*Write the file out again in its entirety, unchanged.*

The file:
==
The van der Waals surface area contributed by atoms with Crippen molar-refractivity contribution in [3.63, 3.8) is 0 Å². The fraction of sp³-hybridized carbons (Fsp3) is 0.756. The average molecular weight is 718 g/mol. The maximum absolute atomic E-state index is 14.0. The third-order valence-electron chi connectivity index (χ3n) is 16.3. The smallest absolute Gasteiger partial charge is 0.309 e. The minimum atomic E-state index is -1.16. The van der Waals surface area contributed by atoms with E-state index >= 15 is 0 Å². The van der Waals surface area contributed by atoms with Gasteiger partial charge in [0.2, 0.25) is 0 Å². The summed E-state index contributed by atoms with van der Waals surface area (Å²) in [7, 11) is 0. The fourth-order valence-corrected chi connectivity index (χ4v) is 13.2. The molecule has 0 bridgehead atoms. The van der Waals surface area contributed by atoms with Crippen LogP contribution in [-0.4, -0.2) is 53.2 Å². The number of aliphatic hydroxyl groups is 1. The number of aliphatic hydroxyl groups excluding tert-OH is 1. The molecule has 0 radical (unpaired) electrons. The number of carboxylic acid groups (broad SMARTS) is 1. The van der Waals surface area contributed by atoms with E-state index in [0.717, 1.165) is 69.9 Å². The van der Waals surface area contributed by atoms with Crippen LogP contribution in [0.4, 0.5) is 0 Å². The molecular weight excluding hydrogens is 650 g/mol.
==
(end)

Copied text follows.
The van der Waals surface area contributed by atoms with Crippen molar-refractivity contribution in [3.63, 3.8) is 0 Å². The fraction of sp³-hybridized carbons (Fsp3) is 0.756. The average molecular weight is 718 g/mol. The maximum absolute atomic E-state index is 14.0. The third-order valence-electron chi connectivity index (χ3n) is 16.3. The smallest absolute Gasteiger partial charge is 0.309 e. The minimum atomic E-state index is -1.16. The van der Waals surface area contributed by atoms with E-state index >= 15 is 0 Å². The van der Waals surface area contributed by atoms with Gasteiger partial charge in [0.2, 0.25) is 0 Å². The summed E-state index contributed by atoms with van der Waals surface area (Å²) in [7, 11) is 0. The fourth-order valence-corrected chi connectivity index (χ4v) is 13.2. The molecule has 0 bridgehead atoms. The van der Waals surface area contributed by atoms with Crippen LogP contribution in [-0.4, -0.2) is 53.2 Å². The number of aliphatic hydroxyl groups is 1. The number of aliphatic hydroxyl groups excluding tert-OH is 1. The molecule has 0 radical (unpaired) electrons. The number of carboxylic acid groups (broad SMARTS) is 1. The van der Waals surface area contributed by atoms with E-state index in [0.717, 1.165) is 69.9 Å². The van der Waals surface area contributed by atoms with Crippen LogP contribution in [0.4, 0.5) is 0 Å². The molecular weight excluding hydrogens is 650 g/mol.